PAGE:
Zero-hours contracts have received a beating in the press recently, but have they been unfairly demonised? Elly Earls reports
Zero-hours contracts have, according to Labour leader Ed Miliband, "spread like an epidemic across our economy". He's promised to turn his words into action and has stated that a future Labour government would ban "the worst abuses of the system" and introduce measures to protect workers on these "exploitative" contracts.
Yet, at North Lanarkshire Council, where he announced his pledge to crack down on zero-hours contracts, almost 800 workers are employed under these arrangements, mostly serving food at council receptions and events.
Under a Labour government, Miliband would introduce three measures to address his concerns about zero-hours contracts. He would ensure workers can demand a fixedhours contract when they've worked regular hours for more than six months for the same employer; ensure they receive a fixed-hours contract automatically when they've worked regular hours for more than a year unless they opt out; and protect employees from employers who force them to be available at all hours, won't allow them to work for other employers or cancel shifts at short notice for no pay.
And while commentators in the sector have no qualms about the implementation of the last measure, they are adamant that the first two are unrealistic and would cause chaos. If they were put into practice, receptions and events might not run so smoothly at Labour controlled North Lanarkshire Council either.
A two-way street The latest official figures released by the Office for National Statistics (ONS) show that the number of zero-hours contracts in the UK has reached 1.4 million, with half of all employers in the tourism, catering and food sector using "non-guaranteed hours contracts".
But, says Kate Shoesmith, head of policy and public affairs at the Recruitment and Employment Confederation, this is hardly surprising. "It makes sense that half of all employers in the hospitality and catering sector use zero-hours contracts because these businesses are responding to very short-term fluctuations in demand," she says.
Kurt Janson, policy director at the Tourism Alliance, agrees. "In the tourism sector, there are peaks and troughs in demand and a lot of those are unforeseen. The weather, for example, can vastly change the number of visitors to a destination and, therefore, how busy a restaurant or hotel will be.
"While tourism businesses can offset some of that by having temporary employees over the summer period or part-time employees for weekends, there's still a need to have casual workers who are on call, who could be called up at a day or two's notice, or even on the day, when there's a surge in demand. That helps manage labour supply and demand for the business and keep costs down."
The flexibility of these contracts also benefits employees, Shoesmith says. "We know that the individuals who are working on these contracts want to work in a flexible way," she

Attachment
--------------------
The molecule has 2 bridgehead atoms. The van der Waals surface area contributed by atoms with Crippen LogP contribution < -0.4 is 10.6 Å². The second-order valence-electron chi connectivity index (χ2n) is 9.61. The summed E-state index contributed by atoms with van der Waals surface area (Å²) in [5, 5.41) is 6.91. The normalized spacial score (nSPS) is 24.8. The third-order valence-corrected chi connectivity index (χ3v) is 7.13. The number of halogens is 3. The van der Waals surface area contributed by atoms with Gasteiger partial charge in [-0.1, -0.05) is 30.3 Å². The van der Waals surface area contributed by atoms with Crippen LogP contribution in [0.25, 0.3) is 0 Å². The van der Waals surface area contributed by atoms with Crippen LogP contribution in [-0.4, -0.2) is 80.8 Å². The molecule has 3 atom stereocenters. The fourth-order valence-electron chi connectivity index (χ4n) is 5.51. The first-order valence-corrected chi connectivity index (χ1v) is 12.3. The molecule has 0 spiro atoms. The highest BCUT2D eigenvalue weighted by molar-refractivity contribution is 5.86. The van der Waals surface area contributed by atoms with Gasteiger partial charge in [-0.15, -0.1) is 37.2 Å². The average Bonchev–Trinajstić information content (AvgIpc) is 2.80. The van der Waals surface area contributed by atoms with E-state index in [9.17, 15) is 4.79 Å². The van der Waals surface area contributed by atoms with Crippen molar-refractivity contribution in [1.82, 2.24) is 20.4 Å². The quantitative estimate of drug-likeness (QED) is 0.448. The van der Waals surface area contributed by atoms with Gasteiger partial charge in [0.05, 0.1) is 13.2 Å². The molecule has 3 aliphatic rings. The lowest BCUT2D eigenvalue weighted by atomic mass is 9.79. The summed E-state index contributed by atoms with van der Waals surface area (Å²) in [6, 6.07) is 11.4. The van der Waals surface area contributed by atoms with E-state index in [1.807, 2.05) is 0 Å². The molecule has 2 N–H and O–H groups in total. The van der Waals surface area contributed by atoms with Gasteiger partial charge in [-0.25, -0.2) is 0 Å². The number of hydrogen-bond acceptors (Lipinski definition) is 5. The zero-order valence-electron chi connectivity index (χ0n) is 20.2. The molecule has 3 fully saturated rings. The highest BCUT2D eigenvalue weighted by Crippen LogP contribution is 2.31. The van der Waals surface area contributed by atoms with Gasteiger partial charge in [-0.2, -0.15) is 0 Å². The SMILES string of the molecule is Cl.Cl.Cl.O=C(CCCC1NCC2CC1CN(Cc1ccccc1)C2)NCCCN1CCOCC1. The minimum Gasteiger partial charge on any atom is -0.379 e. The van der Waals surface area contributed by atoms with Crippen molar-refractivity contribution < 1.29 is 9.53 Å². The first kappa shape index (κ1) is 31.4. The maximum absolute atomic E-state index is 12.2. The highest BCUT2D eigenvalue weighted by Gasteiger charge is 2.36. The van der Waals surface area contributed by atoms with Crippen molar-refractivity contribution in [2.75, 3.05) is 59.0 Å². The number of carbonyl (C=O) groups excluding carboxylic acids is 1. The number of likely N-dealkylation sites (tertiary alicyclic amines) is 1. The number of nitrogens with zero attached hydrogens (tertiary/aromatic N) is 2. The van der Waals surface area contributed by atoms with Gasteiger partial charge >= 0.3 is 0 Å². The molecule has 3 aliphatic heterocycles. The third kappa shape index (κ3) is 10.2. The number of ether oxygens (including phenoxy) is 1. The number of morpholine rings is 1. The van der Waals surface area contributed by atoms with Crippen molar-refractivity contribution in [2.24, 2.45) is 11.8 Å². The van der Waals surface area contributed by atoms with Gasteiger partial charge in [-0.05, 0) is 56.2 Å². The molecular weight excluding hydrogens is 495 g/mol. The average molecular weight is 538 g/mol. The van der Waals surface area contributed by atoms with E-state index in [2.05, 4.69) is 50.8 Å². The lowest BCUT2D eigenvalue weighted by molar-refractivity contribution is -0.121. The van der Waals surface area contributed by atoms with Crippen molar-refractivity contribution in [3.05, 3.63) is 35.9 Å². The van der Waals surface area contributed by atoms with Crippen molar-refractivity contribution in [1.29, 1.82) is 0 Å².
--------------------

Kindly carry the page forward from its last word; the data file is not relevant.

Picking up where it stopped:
says. "They might have caring responsibilities or they might be studying or have other work, so they are picking up this work to fit around their own lifestyle."
Peter Flaxman, director of Solutions 4 Caterers, says that in general, good employers and good employees work together well and people get the hours they want.
"They understand that in December there will be more hours and in January there will be fewer, and it's no big deal," he says.
Of course, there are downsides for hospitality operators. "If you have a function to organise at short notice, you have to ring around to get people. Sometimes you might have to ring an agency and pay extra for staff," says Martin Couchman, deputy chief executive of the British Hospitality Association.
But, he emphasises, that's part and parcel of working in the industry. "You're not producing a product day in, day out; you're doing something for which demand varies, sometimes at very short notice, and you need to be able to cope with that."
Unrealistic changes Miliband's suggestion of protecting employees from exclusivity contracts is one the hospitality sector supports. In fact, says Couchman, it would have little impact on businesses. "We
haven't seen evidence of exclusivity requirements on zero-hours workers," he says.
Take casual employees who work at banquets on short notice if the hours are suitable.
"If all those people had a right to a fixed-hours contract after a period, that would be impossible," he says. "The only way you'd get round it is by saying to them, after 11.5 months or so, 'we can't use you any more'. I think all the suggestions the politicians are coming up with are very clever, but they would cause chaos."
Shoesmith, Janson, Couchman and Flaxman all agree resolutely with one thing: the problem lies with poor employers, not zero-hours contracts themselves.
"Casual employment contracts in tourism and hospitality have been around for generations," Janson says. "When I was a student, I was employed on one. That's how it works and everyone was very happy. It's just that some companies have been taking advantage of these contracts and exploiting the workforce.